CHARLOTTE, N.C. -- Given its enormous size and shiny black paint, it would have been hard to miss the '67 Lincoln Continental convertible parked in front of the W Hotel in Scottsdale, Ariz.
It was a polished head-turner, and the Nascar driver Denny Hamlin, in town that early March weekend for a Sprint Cup race at Phoenix International Raceway, could not help noticing. He took a picture and posted it on Twitter.
"I knew it was the car that was the same body type and everything of the car in 'Entourage,' " Hamlin said, referring to the suicide-door Continental used in the HBO television series. "I always liked that car."
A few days -- and about $50,000 -- later, he owned it, having wrapped up a quick negotiation with the owner. Hamlin then piled in some friends for an impromptu 300-mile road trip to Las Vegas for the next race in the Sprint Cup series. Top-down all the way.
All of which suggests that Nascar drivers aren't driven by speed alone. They're car people, too. With his spur-of-the-moment purchase, Hamlin joined a select group of current drivers who also own classic cars.
Among the stalwart members of that group are Dale Earnhardt Jr., Tony Stewart, Jimmie Johnson and Ryan Newman. It's not only the veteran drivers who own vintage models, though -- even 23-year-old Joey Logano has caught the bug.
Newman might be the leader among this pack of current Cup drivers.
He said that his collection was around 17 or 18 cars, including a '31 Ford woody, a '39 Hudson and breakthrough models like a 1949 Jaguar XK 120. He also has a 1949 Buick Roadmaster convertible that was a gift from his wife on his 30th birthday in 2007.
A standout among his holdings is a 1957 Dodge Super D 500, powered by a 325-cubic-inch Hemi V-8 with dual four-barrel carburetors, "which is pretty rare, because it's a stick shift," Newman said. "They were all push-button automatics back then."
Unlike some of the other drivers who own classic cars, Newman likes to restore them, too.
"There are cars that I have that are 100 percent restored that I bought like that," he said. "There are cars that I've bought that needed to be restored, and there's cars that I have that need to be restored, and there's cars that I have that never will be and they're just originals.
"I just like 'em because they're cool and I can work on them," Newman said.
Johnson, on the other hand, laughed when asked if he got under the hood of the 1949 Chevrolet pickup that he drives around Charlotte, N.C., where most of the drivers live during the season.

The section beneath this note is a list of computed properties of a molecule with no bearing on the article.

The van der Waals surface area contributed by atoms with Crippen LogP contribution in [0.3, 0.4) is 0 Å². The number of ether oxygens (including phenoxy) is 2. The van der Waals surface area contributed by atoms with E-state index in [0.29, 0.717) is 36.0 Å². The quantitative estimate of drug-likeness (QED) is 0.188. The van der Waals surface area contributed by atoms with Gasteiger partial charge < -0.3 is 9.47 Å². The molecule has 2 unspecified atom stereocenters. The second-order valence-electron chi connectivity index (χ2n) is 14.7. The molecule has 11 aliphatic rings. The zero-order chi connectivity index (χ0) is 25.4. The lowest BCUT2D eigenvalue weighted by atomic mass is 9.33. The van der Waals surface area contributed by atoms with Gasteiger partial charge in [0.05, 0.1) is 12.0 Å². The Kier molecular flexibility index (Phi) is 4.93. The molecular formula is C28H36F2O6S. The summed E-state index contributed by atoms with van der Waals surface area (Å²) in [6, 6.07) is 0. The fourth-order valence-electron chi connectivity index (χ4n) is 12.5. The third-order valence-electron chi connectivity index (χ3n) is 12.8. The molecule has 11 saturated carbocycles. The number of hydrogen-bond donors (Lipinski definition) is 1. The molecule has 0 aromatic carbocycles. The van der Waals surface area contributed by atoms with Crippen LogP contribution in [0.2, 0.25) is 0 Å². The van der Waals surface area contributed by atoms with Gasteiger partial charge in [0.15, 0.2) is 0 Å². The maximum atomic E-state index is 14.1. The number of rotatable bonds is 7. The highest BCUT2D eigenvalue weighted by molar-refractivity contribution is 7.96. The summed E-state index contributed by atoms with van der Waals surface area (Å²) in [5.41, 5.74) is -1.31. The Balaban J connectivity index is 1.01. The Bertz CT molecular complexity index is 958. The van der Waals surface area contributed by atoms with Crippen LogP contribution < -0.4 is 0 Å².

"It's a '49, still-original cab -- it has the five windows," Johnson said of the truck he uses most days."I love that truck.
"Work on it? Come on, are you crazy? I put gas in it, put air in the tires."
Logano said he didn't do much work on his vehicles, either. He owns a 1972 Chevrolet Suburban, but he especially prizes his 1959 Cadillac convertible, white with a red interior.
"I just love 'em, I love 'em," Logano said. "Huge wings on them. I feel like it's an icon-type car.
"Everyone kind of recognizes that car," he continued. "Late '50s -- it's a boat. It's heavy, it's huge. You drive the thing, it's rolling all over the place. It's so much fun to drive."
Logano said he learned to appreciate classic cars growing up in Connecticut. His father, Tom Logano, owned a 1962 Corvette that he let Joey drive when he was only 9 years old.
That turned out to be a mistake when Joey asked to move the car to the front of the house before they went out for ice cream one day.
"I'd driven it a million times -- which was funny, I was 9 -- but around the neighborhood," Logano recalled. "And so I just parked it in front of the house, went and started shooting hoops. Came back like a half an hour later, the car's gone. Where's the car?"
The car had rolled off the side of the driveway, into a tree. "Totally destroyed, killed it," Logano said, before reconsidering. "Well, I didn't kill it, but it was pretty bad.
"I thought I had it in gear. But it wasn't, like, actually in the gear. To this day, every time I park, the brake's coming on, that thing's definitely in gear. I learned my lesson that day."
Logano's collection is limited compared with some others. Stewart owns numerous cars, including several that were posted on Facebook as part of a promotion with Mobil 1 oil, one of his sponsors. Among them is a bright orange 1955 Chevrolet Nomad station wagon.
Earnhardt Jr. recently added a 1977 Oldsmobile Cutlass 442 to an extensive collection dominated by Chevrolets from as far back as 1948. It's not just history that draws Earnhardt to classic cars; it's personal history, too.
"I think I'm just really nostalgic about certain times," Earnhardt said. "Certain cars remind me about a time in the sport or a time in my life. I thought it was unique to me that the first stock car that I drove was a street stock that was a '79 Monte Carlo. That car meant a lot to me, because I remember when I lived with my mother, when I was about 5 or 6 years old, riding in the back seat of her '79 Monte Carlo.
"You just sort of take a car," he said, "and it puts you back in a place in time or reminds you of something."autonews
This article originally appeared in The New York Times.